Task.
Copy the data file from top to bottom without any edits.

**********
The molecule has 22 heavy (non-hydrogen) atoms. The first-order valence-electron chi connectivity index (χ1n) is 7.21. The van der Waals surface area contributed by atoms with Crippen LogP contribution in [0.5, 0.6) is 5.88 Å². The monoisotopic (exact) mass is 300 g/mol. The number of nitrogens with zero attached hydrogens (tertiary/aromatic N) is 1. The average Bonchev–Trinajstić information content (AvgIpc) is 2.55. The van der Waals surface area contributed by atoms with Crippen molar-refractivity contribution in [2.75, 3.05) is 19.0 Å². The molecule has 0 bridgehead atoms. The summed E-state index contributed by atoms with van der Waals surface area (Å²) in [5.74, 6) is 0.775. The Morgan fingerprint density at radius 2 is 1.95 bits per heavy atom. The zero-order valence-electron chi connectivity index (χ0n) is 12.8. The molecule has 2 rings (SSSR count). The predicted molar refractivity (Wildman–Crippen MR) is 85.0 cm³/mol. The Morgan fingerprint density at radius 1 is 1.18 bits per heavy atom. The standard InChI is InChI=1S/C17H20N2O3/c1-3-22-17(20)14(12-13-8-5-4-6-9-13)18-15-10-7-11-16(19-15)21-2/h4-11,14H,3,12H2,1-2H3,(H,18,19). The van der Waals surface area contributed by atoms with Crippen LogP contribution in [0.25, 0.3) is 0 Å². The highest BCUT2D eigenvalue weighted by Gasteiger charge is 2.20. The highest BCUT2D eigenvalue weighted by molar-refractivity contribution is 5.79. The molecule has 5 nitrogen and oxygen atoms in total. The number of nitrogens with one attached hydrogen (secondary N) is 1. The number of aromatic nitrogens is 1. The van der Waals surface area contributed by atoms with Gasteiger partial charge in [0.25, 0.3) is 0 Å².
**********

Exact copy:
The molecule has 22 heavy (non-hydrogen) atoms. The first-order valence-electron chi connectivity index (χ1n) is 7.21. The van der Waals surface area contributed by atoms with Crippen LogP contribution in [0.5, 0.6) is 5.88 Å². The monoisotopic (exact) mass is 300 g/mol. The number of nitrogens with zero attached hydrogens (tertiary/aromatic N) is 1. The average Bonchev–Trinajstić information content (AvgIpc) is 2.55. The van der Waals surface area contributed by atoms with Crippen molar-refractivity contribution in [2.75, 3.05) is 19.0 Å². The molecule has 0 bridgehead atoms. The summed E-state index contributed by atoms with van der Waals surface area (Å²) in [5.74, 6) is 0.775. The Morgan fingerprint density at radius 2 is 1.95 bits per heavy atom. The zero-order valence-electron chi connectivity index (χ0n) is 12.8. The molecule has 2 rings (SSSR count). The predicted molar refractivity (Wildman–Crippen MR) is 85.0 cm³/mol. The Morgan fingerprint density at radius 1 is 1.18 bits per heavy atom. The standard InChI is InChI=1S/C17H20N2O3/c1-3-22-17(20)14(12-13-8-5-4-6-9-13)18-15-10-7-11-16(19-15)21-2/h4-11,14H,3,12H2,1-2H3,(H,18,19). The van der Waals surface area contributed by atoms with Crippen LogP contribution in [0.25, 0.3) is 0 Å². The highest BCUT2D eigenvalue weighted by Gasteiger charge is 2.20. The highest BCUT2D eigenvalue weighted by molar-refractivity contribution is 5.79. The molecule has 5 nitrogen and oxygen atoms in total. The number of nitrogens with one attached hydrogen (secondary N) is 1. The number of aromatic nitrogens is 1. The van der Waals surface area contributed by atoms with Gasteiger partial charge in [0.25, 0.3) is 0 Å².